Working Conditions

Some blogs of mine are philosophical, some blogs of mine are remembrances, some blogs of mine are profound (yeah right, Neal), some blogs of mine are experiential, some of my blogs are educational and some blogs of mine are mechanical.

Mechanical? Well, yes. Like this one. Today I want to talk about working conditions, more specifically, how and where you set yourself up in front of a computer screen to work on your files. Is this important? Yes, very.

Check this out. This was where I worked while in Georgia over the past two weeks while on an artist in residency:

This was my studio. You can see the 27 inch Apple display I am now using while traveling sitting on the desk in front of the window. Why there? So I could look out and see the real world.

This is both good and bad, of course. Good in that it kept me from being bored to death or going insane working on files hours after hour. Bad in that if it was bright outside it made it hard to see the screen well. I finally solved this problem by tacking some translucent plastic up over most of the window, leaving enough at the bottom so I could sill see out.

At home I also have my monitor set up in front of a window, admittedly with not as   glorious a view as in northern Georgia which was a river valley in early spring in the mountains with almost every color in the rainbow blooming in front of me, but nevertheless, very nice and fun to watch as it changes through the seasons. Again, to help me feel as though I am in the world somehow rather than locked away in some computer room with nothing to see. This window I can draw the blinds on to control the light or pull down a room darkening  shade to completely cut the outside world off if necessary.

This work area is in what used to be my daughter's bedroom. When she went away to school and then moved to Florida, I took it over. You should have seen her face when I told her. "You did what, Dad?" I used to tell my graduating senior students at Northeastern University, where I taught, "You can't go home again". Of course, some of them did, as they couldn't get jobs right away. Most were miserable, as I'm sure so were their parents.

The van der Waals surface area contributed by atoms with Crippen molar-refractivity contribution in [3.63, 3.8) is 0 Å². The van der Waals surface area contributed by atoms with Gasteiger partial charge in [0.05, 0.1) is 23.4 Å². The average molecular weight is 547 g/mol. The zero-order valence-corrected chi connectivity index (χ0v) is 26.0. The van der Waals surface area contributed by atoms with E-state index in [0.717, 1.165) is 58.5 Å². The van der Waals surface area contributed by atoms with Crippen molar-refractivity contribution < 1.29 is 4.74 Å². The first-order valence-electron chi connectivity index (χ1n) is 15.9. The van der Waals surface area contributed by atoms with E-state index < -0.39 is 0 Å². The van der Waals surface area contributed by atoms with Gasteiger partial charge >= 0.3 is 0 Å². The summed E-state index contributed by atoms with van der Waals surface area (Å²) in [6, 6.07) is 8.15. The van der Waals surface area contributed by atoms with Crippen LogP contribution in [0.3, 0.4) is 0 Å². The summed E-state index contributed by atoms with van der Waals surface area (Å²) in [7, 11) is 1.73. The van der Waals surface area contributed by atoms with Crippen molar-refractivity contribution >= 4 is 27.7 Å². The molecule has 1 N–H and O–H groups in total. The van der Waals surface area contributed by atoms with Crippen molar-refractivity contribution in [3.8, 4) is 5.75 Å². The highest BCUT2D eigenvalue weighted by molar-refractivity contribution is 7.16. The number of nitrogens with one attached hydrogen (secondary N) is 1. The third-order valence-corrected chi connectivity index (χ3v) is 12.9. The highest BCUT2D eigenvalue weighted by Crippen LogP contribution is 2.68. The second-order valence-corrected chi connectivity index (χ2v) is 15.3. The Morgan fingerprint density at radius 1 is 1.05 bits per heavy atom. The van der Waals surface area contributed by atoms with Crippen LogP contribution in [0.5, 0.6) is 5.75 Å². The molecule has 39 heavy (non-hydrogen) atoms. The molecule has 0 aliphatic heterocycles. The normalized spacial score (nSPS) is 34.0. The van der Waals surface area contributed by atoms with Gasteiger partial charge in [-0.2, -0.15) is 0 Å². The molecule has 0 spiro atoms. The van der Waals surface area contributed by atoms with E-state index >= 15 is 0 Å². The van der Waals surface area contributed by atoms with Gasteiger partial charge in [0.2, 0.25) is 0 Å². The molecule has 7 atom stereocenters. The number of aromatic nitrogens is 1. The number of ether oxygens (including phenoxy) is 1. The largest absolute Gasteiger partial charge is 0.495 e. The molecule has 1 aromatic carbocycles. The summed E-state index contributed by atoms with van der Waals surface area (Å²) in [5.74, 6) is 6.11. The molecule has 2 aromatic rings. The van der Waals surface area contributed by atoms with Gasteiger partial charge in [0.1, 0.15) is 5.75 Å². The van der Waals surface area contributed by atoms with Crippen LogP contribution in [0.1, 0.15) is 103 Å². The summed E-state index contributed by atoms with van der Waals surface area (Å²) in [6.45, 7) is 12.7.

Anyway, the monitor here at home is a 24 inch Eizo and a really good display. I wish it were a little bigger but besides that it is wonderful. I have a hood over it which is a good thing. The light you see to the left of the screen is by Ott Lite and uses a bright flourescent bulb at 5000 degrees Kelvin, which is daylight. This too is important for viewing prints as they come out of the printer. Both monitors are calibrated once a month or so.  I use a Color Munki.

The laptop and the 27 inch Apple Thunderbolt display are new for me and I really enjoyed having that big screen with me while teaching at Penland and working on files at Hambidge. Because if it, I prepped files while away that I can run right to the printer (I call these "RTP's", Ready to Print files). In the past, working off just a laptop when away I didn't think I could see the images well enough to prep them as RTP's.

What about working on one display and then finalizing files on another? I was concerned about this but, partially due to both being calibrated, I am not having difficulties with this issue. The Apple is brighter than the Eizo but not too much.

A few months ago I wrote about making a commitment to being an artist. (Here comes the "philosophical" part of the blog.) Looking at your digital files only on a small laptop, not making prints of things you've shot or, with no offense intended to my friends in the printing  business, sending off your files for someone else to interpret and print, or not having a dedicated space to make your work, isn't, I believe, a sincere form of "commitment" to being a digital photographic artist. 

Next up in this run of practical, mechanical blogs: printing.

Topics: Working Conditions

Permalink | Posted May 9, 2013